Blogger Lester S. Moore said...

I think the reason why most people are discouraged is that there seems to be little hope for the future of architecture in Cleveland simply because the architectural community does not put forth any solutions nor do they provide any leadership to foster others' solutions. The point of this blog, and I think others, is to, at the very least, provide solutions. I don't know if in present form we can provide leadership, although that is a posibility for future discussion. Public Square symbolizes our effort to provide solutions. Its high-profile location and history of bad design decisions makes it a perfect focus for our cause. It is precisly this reason that we should shy away from making this problem complicated by involving the reprograming of surrounding buildings. The idea is to promote worthy design in others and involve the public in such designs. By making the problem more complicated, the public is less likely to be involved and we will again suffer with abysmal design proposals.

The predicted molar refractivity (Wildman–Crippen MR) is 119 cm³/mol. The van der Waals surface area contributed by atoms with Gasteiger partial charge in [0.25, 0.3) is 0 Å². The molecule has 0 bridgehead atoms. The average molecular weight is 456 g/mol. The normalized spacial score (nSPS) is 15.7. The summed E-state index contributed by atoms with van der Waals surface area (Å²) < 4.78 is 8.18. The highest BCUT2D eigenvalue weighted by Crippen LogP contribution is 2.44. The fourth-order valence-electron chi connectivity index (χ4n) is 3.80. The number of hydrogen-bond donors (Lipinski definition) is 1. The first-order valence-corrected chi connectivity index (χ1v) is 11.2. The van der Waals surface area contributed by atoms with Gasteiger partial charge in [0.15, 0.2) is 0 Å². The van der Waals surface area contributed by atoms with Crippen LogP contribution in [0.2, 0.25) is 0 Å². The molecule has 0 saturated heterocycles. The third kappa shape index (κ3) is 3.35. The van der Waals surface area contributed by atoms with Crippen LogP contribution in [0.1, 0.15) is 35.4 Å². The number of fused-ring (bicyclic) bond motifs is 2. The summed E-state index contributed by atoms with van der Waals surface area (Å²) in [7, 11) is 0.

L. S. Moore.

11:01 AM  
Blogger Advocatus diaboli said...